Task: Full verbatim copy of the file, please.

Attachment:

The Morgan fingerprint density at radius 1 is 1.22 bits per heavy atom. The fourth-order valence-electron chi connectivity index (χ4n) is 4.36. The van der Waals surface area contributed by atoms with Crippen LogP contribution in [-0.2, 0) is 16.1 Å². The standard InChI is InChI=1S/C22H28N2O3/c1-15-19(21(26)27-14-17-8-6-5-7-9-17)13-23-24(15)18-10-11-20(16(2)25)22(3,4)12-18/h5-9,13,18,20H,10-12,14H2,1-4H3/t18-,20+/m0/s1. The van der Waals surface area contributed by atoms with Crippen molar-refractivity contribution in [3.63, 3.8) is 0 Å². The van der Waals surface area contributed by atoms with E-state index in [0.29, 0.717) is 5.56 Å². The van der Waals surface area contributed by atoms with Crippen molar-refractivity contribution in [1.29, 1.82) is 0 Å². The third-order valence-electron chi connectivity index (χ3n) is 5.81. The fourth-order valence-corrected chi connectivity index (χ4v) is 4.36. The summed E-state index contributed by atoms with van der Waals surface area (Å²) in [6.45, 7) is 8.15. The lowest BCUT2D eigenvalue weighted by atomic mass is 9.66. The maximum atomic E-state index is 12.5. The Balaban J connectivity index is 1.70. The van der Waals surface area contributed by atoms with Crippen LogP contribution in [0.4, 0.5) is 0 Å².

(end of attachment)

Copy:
The Morgan fingerprint density at radius 1 is 1.22 bits per heavy atom. The fourth-order valence-electron chi connectivity index (χ4n) is 4.36. The van der Waals surface area contributed by atoms with Crippen LogP contribution in [-0.2, 0) is 16.1 Å². The standard InChI is InChI=1S/C22H28N2O3/c1-15-19(21(26)27-14-17-8-6-5-7-9-17)13-23-24(15)18-10-11-20(16(2)25)22(3,4)12-18/h5-9,13,18,20H,10-12,14H2,1-4H3/t18-,20+/m0/s1. The van der Waals surface area contributed by atoms with Crippen molar-refractivity contribution in [3.63, 3.8) is 0 Å². The van der Waals surface area contributed by atoms with E-state index in [0.29, 0.717) is 5.56 Å². The van der Waals surface area contributed by atoms with Crippen molar-refractivity contribution in [1.29, 1.82) is 0 Å². The third-order valence-electron chi connectivity index (χ3n) is 5.81. The fourth-order valence-corrected chi connectivity index (χ4v) is 4.36. The summed E-state index contributed by atoms with van der Waals surface area (Å²) in [6.45, 7) is 8.15. The lowest BCUT2D eigenvalue weighted by atomic mass is 9.66. The maximum atomic E-state index is 12.5. The Balaban J connectivity index is 1.70. The van der Waals surface area contributed by atoms with Crippen LogP contribution in [0.4, 0.5) is 0 Å².